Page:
It's possible to use an action with a conditional, though. Photoshop can run different actions depending on some given conditions, so you can use this feature to avoid scripting, but that would be a rather clumsy solution. But let's get back to the alpha channel based alignment.

When I isolate images using the isolating action, the same selection of the background, that gets filled with white, goes into an alpha channel and stays there. Let’s see how it can be handled by a script, but before that I want you to pay attention to the following fact: to be valid, the selection must come across the border between the object and its shadow. And I have to keep this in mind in the process of isolation, but it’s relatively easy. Now every time I am to isolate an object, I’ll just make a selection with the Marquee Tool in such a way that it will separate the object from its shadow, and then I’ll use the Magic Wand and click on the leftover background. When it’s done and I run the isolating action, the selection will be saved in an alpha channel.

The next part is more complicated. We have to modify the script so it can deal with alpha channels. The first thing it has to do is check if there’s an active selection in the document. I want the selection to have a priority over the alpha channel. Why? Because the alpha channel matches the outline of the object, and sometimes I need to be a bit more specific to align an image than just that. Remember the bow tie? Sometimes alignment is not supposed to stick the whole object into the margins, so to be able to control that, we need selections to have a higher priority compared to alpha channels.

The script has to check if there’s an active selection in the image. If there is, it will start the alignment sequence based on it. If there is no selection, it will look for an alpha channel instead and try to load it. The only way to load an alpha channel with a script that I’ve found is to call it by the name. In this case, the name that is used in the isolating action should match the name used in the script. But there’s also a problem here: if there’s no alpha channel with such a name and the script tries to call it, it will cause an error. That’s why I have to use the “catch error” feature of the Javascript. It works very simply by trying to run some code. I specify what it has to try in the “try” section, and if it gives an error, it will run another code instead, that is in the “catch” section. And if trying the code from the “try” section doesn't give an error, then it will skip the “catch” section and proceed to the next steps of the script.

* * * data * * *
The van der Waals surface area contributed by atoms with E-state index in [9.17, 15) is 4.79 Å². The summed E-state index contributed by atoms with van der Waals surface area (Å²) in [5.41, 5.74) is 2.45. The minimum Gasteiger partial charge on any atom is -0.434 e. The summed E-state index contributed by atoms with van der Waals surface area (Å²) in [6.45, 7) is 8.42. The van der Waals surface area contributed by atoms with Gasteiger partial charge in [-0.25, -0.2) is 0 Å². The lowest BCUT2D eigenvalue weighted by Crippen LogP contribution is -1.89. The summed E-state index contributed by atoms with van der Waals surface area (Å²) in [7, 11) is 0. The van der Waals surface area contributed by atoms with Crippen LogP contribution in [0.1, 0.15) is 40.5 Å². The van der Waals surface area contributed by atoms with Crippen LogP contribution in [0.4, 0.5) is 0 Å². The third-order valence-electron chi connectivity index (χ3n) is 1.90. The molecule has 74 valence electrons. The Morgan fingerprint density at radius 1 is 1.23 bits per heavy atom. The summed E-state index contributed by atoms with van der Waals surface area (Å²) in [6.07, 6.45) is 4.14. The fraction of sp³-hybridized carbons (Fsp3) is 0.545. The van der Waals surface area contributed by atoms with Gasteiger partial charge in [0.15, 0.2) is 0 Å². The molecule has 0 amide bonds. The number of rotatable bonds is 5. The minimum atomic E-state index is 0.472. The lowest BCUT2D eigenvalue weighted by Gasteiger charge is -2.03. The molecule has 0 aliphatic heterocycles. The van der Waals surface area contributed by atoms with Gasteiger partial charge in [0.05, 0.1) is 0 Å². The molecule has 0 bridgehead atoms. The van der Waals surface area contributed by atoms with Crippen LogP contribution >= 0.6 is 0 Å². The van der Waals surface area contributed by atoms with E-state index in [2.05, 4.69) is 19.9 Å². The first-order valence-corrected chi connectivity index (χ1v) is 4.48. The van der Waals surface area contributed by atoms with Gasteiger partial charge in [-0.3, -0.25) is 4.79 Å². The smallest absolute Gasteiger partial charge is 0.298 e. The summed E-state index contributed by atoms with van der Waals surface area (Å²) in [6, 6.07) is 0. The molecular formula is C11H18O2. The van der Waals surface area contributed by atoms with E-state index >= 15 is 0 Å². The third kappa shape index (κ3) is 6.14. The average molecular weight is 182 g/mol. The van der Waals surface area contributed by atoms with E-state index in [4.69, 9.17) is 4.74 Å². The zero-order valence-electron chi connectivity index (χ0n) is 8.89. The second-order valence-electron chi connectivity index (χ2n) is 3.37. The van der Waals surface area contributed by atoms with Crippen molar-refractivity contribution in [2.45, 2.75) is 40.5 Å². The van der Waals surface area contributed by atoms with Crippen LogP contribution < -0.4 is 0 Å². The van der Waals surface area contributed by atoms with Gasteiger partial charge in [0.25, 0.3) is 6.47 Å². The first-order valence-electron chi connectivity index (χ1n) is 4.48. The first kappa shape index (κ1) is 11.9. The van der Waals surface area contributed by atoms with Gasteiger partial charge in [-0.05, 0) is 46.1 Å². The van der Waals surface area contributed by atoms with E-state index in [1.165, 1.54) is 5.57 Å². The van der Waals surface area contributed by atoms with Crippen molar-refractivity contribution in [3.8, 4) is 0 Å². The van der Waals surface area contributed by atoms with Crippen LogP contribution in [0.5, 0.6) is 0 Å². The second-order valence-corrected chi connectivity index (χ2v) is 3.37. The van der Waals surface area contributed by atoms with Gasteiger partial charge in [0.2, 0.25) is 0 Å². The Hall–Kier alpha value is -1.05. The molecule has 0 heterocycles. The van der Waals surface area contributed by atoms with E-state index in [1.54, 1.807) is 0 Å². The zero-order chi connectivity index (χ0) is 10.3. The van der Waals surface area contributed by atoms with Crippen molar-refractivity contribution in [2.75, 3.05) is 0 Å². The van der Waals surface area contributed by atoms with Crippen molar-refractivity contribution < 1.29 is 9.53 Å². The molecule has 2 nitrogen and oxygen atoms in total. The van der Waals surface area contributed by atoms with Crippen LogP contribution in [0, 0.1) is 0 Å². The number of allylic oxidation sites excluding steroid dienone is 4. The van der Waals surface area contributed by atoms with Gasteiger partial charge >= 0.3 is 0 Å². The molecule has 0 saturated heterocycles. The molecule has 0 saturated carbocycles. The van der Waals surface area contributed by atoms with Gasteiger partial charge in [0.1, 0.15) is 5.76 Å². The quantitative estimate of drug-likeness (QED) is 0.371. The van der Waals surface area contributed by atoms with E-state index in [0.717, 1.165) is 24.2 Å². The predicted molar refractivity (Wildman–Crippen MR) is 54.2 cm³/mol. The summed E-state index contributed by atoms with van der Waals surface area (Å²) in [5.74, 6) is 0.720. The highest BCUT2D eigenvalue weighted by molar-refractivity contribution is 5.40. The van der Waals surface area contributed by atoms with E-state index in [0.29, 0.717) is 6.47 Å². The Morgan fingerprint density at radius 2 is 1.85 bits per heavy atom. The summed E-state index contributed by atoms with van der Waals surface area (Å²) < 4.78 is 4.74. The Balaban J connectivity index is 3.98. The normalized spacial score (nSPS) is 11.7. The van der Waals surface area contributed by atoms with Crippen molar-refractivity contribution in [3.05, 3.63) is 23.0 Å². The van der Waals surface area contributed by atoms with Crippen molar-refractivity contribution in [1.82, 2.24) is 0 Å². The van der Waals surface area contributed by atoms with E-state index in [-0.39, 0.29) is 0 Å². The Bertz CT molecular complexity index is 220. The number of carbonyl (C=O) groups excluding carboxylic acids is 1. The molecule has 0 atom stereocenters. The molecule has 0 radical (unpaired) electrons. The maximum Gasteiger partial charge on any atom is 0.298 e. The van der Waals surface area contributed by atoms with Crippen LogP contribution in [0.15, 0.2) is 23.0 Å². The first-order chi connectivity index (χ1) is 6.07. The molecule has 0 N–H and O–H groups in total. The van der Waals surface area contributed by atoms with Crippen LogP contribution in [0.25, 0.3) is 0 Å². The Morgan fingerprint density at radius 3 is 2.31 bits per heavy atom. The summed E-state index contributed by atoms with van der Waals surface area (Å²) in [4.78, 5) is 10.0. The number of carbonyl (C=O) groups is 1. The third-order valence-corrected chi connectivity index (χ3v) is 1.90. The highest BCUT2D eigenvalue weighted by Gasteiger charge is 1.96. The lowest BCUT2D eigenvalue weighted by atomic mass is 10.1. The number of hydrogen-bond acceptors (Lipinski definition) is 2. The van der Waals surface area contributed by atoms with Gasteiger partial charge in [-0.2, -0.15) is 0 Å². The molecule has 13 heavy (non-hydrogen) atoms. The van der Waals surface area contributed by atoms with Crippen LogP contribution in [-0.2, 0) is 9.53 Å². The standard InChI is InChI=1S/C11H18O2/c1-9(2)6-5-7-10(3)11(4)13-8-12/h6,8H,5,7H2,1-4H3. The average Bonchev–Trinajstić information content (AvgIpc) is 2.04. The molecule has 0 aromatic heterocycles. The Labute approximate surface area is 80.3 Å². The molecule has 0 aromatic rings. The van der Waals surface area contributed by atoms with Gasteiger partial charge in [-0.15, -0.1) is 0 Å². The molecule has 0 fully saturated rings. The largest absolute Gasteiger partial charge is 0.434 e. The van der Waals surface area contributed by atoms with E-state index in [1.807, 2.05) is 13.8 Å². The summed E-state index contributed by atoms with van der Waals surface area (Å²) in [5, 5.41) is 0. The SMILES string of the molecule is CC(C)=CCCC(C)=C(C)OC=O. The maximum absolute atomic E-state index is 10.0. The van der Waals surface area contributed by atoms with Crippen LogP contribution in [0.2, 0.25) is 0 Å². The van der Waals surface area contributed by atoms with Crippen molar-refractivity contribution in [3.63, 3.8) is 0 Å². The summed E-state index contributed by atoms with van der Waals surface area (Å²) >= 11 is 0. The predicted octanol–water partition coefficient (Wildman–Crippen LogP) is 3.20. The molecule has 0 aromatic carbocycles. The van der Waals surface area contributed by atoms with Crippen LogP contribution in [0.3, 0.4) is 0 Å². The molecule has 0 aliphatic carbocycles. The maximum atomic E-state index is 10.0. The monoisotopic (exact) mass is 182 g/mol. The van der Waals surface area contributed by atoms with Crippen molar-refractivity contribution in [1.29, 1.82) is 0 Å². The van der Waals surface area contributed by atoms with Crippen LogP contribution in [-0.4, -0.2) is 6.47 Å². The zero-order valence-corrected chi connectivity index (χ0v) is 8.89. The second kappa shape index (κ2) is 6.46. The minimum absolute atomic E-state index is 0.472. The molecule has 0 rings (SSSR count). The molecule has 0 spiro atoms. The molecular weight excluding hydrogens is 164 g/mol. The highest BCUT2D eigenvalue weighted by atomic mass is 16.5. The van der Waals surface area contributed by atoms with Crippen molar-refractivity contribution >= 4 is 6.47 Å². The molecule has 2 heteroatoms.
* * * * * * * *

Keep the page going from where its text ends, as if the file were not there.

In any given situation, there are three possible outcomes. Outcome #1 is when there is an active selection, #2 is when there is no active selection but an alpha channel is present, and #3 is when there is neither a selection nor an alpha channel. If outcome #3 occurs, it means something went wrong and alignment cannot be done, and in this case, the script needs to alert the user. But if there is an alpha channel, the script will load it and turn into a selection. And when it has a selection, no matter if it was there or was loaded from the alpha channel, the script will run the alignment process and we’ll have our image aligned.

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With the alpha channel based alignment method, the whole process is very simple and easy. First, we isolate the image, and when we select the background we make sure that the selection comes across the border between the object and its shadow. Then we use the History Brush to bring the shadow back. Then we just run the script and get the image aligned.